Objective: Coronary artery disease (CAD) is frequently accompanied by white matter hyperintensities and executive dysfunction. Because acetylcholine is important in executive function, these symptoms may be exacerbated by subcortical hyperintensities (SH) located in cholinergic (CH) tracts. This study investigated the effects of SH on cognitive changes in CAD patients undergoing a 48-week cardiac rehabilitation program.
Methods: Fifty patients (age 66.5 ± 7.1 years, 84% male) underwent the National Institute of Neurological Disorders and Stroke - Canadian Stroke Network neurocognitive battery at baseline and 48 weeks. Patients underwent a 48-week cardiac program and completed neuroimaging at baseline. Subcortical hyperintensities in CH tracts were measured using Lesion Explorer. Repeated measures general linear models were used to examine interactions between SH and longitudinal cognitive outcomes, controlling for age, education, and max VO2 change as a measure of fitness.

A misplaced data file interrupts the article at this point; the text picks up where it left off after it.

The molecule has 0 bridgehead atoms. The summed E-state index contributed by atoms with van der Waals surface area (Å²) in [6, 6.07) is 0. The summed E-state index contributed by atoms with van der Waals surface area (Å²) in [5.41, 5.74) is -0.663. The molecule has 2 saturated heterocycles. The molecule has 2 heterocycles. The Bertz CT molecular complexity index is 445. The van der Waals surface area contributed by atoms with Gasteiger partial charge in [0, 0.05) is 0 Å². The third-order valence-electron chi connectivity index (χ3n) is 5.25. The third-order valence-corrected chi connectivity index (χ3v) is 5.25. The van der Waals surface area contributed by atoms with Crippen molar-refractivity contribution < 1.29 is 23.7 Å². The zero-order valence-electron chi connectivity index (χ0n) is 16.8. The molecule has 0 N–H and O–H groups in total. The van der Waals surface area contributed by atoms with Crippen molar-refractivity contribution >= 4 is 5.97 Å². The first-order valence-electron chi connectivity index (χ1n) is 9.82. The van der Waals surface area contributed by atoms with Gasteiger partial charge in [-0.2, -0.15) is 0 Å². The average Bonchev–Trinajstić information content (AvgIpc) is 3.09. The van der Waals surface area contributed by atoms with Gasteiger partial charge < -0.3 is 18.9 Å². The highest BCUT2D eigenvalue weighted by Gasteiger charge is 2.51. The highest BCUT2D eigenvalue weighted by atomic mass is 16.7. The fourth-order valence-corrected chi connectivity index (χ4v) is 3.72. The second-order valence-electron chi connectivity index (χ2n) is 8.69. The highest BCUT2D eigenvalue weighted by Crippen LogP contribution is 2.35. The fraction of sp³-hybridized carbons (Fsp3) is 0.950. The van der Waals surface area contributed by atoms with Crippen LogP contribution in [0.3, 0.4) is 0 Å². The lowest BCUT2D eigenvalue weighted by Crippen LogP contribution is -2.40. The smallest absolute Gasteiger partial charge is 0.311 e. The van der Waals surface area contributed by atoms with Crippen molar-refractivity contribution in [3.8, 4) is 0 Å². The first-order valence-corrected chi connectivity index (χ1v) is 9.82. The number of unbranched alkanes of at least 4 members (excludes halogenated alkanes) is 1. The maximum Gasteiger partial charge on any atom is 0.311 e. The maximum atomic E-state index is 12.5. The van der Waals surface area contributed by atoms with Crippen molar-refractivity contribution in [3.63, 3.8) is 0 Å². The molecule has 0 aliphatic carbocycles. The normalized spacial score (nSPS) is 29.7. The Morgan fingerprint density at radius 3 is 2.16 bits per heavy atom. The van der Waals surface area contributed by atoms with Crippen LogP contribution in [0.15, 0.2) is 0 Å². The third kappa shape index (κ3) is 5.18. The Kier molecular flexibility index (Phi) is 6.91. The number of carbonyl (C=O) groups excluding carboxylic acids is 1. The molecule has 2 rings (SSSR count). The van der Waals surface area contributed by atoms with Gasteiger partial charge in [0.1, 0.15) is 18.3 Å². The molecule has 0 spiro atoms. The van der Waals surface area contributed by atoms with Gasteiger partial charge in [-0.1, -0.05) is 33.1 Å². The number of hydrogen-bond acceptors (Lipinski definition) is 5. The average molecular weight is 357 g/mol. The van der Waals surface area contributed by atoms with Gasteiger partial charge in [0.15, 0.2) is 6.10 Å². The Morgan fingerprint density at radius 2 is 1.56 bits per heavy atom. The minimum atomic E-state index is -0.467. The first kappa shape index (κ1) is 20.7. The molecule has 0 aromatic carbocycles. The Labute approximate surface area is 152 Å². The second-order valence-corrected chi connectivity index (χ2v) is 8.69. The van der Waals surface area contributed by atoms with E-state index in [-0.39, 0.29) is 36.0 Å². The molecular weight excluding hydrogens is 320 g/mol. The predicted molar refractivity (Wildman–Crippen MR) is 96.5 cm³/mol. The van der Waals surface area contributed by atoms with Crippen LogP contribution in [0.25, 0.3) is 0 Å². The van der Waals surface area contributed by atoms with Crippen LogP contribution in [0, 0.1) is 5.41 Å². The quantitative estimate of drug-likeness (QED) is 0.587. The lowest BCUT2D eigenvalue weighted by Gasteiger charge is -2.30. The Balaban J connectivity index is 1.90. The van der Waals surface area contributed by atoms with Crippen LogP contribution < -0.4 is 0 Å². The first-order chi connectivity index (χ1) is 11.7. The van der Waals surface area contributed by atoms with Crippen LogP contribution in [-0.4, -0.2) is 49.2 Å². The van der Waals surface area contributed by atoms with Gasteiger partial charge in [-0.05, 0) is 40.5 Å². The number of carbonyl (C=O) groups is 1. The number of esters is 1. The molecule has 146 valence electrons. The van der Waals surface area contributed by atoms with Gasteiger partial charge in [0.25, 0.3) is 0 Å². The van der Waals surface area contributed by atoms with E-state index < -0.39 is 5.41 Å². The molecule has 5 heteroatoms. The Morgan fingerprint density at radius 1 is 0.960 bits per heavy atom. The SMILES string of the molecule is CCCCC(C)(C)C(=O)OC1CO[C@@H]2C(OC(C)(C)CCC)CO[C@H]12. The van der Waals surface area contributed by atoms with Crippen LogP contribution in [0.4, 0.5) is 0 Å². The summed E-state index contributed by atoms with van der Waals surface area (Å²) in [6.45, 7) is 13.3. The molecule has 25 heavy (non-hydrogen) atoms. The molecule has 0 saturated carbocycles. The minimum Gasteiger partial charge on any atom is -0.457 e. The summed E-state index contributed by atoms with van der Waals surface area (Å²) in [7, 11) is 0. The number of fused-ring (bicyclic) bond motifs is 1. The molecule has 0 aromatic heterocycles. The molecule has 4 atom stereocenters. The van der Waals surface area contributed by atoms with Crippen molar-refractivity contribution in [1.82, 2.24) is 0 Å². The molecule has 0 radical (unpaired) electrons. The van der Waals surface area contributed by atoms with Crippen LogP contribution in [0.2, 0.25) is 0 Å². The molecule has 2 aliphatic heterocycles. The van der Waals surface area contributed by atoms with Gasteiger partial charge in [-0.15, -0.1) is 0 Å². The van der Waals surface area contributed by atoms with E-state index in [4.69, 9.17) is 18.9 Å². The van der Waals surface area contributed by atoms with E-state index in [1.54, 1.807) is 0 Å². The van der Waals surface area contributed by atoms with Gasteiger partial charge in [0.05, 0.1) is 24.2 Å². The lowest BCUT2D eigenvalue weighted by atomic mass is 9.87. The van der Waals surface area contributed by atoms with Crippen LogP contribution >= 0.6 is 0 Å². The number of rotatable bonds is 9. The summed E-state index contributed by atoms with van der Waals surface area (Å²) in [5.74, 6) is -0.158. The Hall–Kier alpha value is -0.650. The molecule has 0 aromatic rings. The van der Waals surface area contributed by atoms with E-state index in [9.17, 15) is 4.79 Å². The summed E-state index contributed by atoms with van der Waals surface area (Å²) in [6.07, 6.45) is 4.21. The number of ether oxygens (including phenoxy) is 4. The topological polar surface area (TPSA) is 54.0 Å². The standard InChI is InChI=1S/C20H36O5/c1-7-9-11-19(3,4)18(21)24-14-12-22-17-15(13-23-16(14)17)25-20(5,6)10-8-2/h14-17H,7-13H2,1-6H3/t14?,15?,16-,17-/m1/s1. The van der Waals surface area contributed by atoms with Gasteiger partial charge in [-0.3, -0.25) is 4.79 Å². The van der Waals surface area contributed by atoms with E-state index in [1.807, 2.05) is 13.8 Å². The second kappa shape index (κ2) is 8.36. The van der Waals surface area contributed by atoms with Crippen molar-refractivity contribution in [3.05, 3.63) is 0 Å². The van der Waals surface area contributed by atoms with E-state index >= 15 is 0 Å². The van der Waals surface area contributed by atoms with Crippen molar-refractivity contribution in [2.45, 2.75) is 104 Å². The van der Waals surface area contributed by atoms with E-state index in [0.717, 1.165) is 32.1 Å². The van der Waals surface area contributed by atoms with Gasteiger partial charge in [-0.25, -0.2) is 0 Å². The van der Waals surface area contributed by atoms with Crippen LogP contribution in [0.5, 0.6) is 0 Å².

Results: In patients with SH in CH tracts, there was a significant interaction with the Trail Making Test (TMT) part A and part B over time. Patients without SH improved on average 16.6 and 15.0% on the TMT-A and TMT-B, respectively. Patients with SH on average showed no improvements in either TMT-A or TMT-B over time. There were no significant differences in other cognitive measures.
Conclusion: These results suggest that CAD patients with SH in CH tracts improve less than those without SH in CH tracts, over 48 weeks of cardiac rehabilitation. Thus, SH in CH tracts may contribute to longitudinal cognitive decline following a cardiac event and may represent a vascular risk factor of cognitive decline. © 2017 The Authors. International Journal of Geriatric Psychiatry Published by John Wiley & Sons Ltd.
Keywords: cerebrovascular disease; cognition; executive function; neuroimaging; vascular dementia; white matter disease.
© 2017 The Authors. International Journal of Geriatric Psychiatry Published by John Wiley & Sons Ltd.